"Thank you for contacting Quantum Legal regarding BMW. We are interested in investigating claims concerning your BMW. (as you may know, we are investigating other claims concerning another BMW issue.) At this time, we have not concluded whether or not there is a claim that can be brought.

If you would like to assist us with investigating the claims against BMW, please provide any documentation that you have that will help us in our investigation. We will continue our investigation of this claim and contact you if we conclude that a case should be brought."
Does anyone have or know of official BMW documentation suggesting their ATF does not need to be changed in our or any BMW series? If so, attachments or links will be appreciated.

Thank you.

.
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  #2  
Old 03-15-2016, 10:30 AM
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TheAngryBear TheAngryBear is online now
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Seemyad

Think you are looking for something like this out of the owner's manual for the e39. http://www.e38.org/2001Manual-5Sedan-SportWagon.pdf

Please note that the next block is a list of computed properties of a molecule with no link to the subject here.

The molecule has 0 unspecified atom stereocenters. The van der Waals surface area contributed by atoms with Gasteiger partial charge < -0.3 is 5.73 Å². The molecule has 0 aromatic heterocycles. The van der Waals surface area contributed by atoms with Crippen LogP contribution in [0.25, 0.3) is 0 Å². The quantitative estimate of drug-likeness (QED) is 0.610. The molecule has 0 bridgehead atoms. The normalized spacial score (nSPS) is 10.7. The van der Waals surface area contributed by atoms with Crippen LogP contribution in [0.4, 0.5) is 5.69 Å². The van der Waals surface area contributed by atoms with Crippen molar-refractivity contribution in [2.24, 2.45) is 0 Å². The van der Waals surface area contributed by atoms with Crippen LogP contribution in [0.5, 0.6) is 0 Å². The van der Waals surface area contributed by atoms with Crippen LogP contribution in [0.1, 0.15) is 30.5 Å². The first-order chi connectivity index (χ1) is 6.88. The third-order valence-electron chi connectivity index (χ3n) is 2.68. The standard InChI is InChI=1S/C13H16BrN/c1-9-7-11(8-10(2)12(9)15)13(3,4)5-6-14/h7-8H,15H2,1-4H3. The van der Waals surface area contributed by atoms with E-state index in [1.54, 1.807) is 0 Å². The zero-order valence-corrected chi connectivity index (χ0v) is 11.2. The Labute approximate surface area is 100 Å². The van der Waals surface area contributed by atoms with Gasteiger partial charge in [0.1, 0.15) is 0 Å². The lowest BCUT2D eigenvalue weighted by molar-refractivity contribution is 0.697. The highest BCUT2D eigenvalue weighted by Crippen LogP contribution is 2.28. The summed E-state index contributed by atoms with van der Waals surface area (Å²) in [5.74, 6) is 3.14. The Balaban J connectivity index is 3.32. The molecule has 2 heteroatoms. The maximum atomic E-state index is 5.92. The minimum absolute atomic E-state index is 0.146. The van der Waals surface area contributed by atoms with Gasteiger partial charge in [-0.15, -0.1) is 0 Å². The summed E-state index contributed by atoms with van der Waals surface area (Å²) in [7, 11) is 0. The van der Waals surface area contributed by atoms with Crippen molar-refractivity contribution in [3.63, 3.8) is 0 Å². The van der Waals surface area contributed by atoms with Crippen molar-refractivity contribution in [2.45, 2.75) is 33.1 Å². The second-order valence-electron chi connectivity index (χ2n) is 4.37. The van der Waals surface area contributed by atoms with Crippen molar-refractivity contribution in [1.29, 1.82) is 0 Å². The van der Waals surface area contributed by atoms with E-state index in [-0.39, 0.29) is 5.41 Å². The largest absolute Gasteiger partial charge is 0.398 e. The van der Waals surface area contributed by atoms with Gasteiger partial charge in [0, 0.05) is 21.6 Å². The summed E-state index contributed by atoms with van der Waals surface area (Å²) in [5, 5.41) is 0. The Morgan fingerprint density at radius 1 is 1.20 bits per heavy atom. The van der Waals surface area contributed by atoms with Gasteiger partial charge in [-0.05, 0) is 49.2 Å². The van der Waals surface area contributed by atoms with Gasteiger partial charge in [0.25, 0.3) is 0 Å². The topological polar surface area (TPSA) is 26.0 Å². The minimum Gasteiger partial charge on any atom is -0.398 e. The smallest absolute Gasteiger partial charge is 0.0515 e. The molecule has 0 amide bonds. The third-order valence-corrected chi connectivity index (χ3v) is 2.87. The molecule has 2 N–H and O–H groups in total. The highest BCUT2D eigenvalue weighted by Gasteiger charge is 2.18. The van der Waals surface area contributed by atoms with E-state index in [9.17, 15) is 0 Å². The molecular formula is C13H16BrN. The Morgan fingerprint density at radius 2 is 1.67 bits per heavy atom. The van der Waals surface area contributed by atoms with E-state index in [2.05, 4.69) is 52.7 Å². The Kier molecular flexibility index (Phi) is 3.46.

Also want to check the BMW Service Information Booklet that came with the cars. Mine doesn't have one but am looking online to see if available.

And you better cover ALL e39s, not just the 530.
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Old 03-15-2016, 10:36 AM
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TheAngryBear TheAngryBear is online now
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And from my actual owner's manual. 2003 540iA


Upside down but whatever.
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  #4  
Old 03-15-2016, 10:43 AM
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seemyad seemyad is offline
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Quote:
Originally Posted by TheAngryBear View Post
Seemyad

Think you are looking for something like this out of the owner's manual for the e39. http://www.e38.org/2001Manual-5Sedan-SportWagon.pdf